Many of you currently reading this post were able to read ecoSPEARS’s first official blog post last week. Along with those bi-weekly blog posts, we will also be posting weekly “blurbs” of news highlights and conversations happening in the environmental world to help you all keep up-to-date on relevant issues.
This week, we’ll be looking at key highlights and takeaways from early February. A majority of the articles we’ve seen and posted on our social media platforms are predominantly focused on talks within and regarding the Environmental Protection Agency.
Continuing off last month’s talks of cleanup status on the Hudson River, the EPA has retained its stance to work with the New York State Department of Environmental Conservation (NYSDEC). Basil Seggos, NYSDEC Commissioner, has welcomed collaboration with the EPA and other New York State officials on not only collecting but evaluating and analyzing existing and future samples of sediment and water from the Lower Hudson. This will allow all stakeholders involved in the cleanup of the Hudson to form and negotiate a plan of action for attacking the remainder of contamination along floodplains and contaminated hot-spots of the Hudson River.
Just a few states over from the Hudson River, lawmakers remain in talks with EPA in order to urge the Agency to demand General Electric (GE) dispose of PCB-contaminated waste off-site from remediated areas of the Housatonic River in Berkshire County, Massachusetts. GE argues that disposing of PCBs out-of-state will tack on an extra $250M to the $613M present cost of its remediation project of the Housatonic. Local communities in Berkshire County and their representatives state that local disposal is not only unnecessary, but would continue to harm the citizens and ecosystem of the Berkshires and that GE – as the party liable for PCB removal and disposal – is responsible to pay the cost for out-of-state disposal to ensure the health of those already affected by toxins within and along the Housatonic floodplain in Massachusetts.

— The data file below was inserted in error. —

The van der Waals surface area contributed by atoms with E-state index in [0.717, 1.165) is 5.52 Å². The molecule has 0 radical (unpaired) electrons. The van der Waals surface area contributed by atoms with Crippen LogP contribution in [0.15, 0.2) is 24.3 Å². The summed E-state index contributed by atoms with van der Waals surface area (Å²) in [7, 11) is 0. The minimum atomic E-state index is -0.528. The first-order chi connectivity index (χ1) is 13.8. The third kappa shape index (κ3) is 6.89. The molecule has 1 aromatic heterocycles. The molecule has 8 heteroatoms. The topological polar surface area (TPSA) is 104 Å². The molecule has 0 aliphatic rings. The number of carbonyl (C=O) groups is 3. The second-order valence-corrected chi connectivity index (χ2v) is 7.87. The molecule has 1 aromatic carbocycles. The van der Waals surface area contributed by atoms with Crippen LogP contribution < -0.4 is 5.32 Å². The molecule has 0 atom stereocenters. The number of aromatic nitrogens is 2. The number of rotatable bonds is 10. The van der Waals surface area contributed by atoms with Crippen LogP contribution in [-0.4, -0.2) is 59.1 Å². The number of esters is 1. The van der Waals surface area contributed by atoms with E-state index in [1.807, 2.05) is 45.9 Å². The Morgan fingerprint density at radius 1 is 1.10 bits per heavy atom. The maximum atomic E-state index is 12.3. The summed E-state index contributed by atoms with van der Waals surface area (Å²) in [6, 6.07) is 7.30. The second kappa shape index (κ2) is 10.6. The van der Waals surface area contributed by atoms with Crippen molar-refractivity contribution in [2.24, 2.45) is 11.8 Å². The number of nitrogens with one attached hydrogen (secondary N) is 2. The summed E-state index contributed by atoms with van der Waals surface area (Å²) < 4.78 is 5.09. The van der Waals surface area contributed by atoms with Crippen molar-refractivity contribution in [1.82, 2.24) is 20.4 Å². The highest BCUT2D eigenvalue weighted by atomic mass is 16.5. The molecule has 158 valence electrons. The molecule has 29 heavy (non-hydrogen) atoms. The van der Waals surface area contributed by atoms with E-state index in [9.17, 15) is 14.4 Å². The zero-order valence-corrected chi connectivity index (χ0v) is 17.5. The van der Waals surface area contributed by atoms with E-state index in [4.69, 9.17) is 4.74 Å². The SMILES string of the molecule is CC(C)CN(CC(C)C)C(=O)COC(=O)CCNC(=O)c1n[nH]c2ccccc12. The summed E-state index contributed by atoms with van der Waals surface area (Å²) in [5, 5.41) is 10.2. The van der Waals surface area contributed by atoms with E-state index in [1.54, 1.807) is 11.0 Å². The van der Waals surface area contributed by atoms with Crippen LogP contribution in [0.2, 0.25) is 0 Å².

More news regarding the Environmental Protection Agency hit the press when Andrew R. Wheeler’s nomination as the new Acting Deputy Director of the EPA was pushed to the Senate floor last week. Wheeler’s nomination came days after bipartisan outcry of Kathleen Hartnett White’s nomination to lead the White House’s Council of Environmental Quality due to her stances on contemporary environmental issues. While both political parties remained silent on the matter of Wheeler’s nomination, his appointment has drawn criticism from many due to Wheeler’s career as a lobbyist for coal and other fossil-fuel manufacturers as well as his own stance on environmental matters including pollution and climate change.
Days after Wheeler’s nomination hit the Senate floor in Washington D.C., ex-EPA director Gina McCarthy visited Central Washington University (CWU) as a guest speaker. McCarthy spoke at CWU in rooms packed full of science students, urging the students to “take action” in order to ensure access to cleaner water, land, and air for the future. “It is not a democratic issue. It is not a Republican issue. It is not owned by one party,” McCarthy said in her talks at CWU, “This is the core value that we have celebrated and successfully delivered for 47 years using federal laws, and that is not going to change in the course of a year or four years or eight years.”
McCarthy ended her talk at CWU on a note of hope for the future: one echoed by our own team and organization here at ecoSPEARS. Regardless of the damage that has already been done to the environment, there is no better time to act on finding a permanent solution to the issue than now.
Rarely before has our nation seen or been through times as trying as those of late. Our country’s current state of unrest is not new, albeit uncommon. Despite political perforations in our federal fabric, McCarthy’s sentiment of bipartisanism is one to be echoed in the hearts and minds of all Americans.
The future of our country is uncertain. It has always been uncertain. That is not because of a waning or waxing of political strength or opposition: that is a simple causality of life. The only things we as human beings can be certain of are where our heads and hearts can meet in order to execute action for the sake of bettering the future and lives of others.
ecoSPEARS does not seek to point fingers or blame at any specific person, party or organization. We exist solely to give polluted waterways and communities affected by contamination a second chance. The only way this can be done is by working with all stakeholders and citizens involved in order to achieve a permanent solution to the underlying problem. It all starts with a conversation. After all, a problem addressed is half-solved.
The other half starts with all of us.
For more information about how you can help your community reclaim its polluted waterways, email firstname.lastname@example.org
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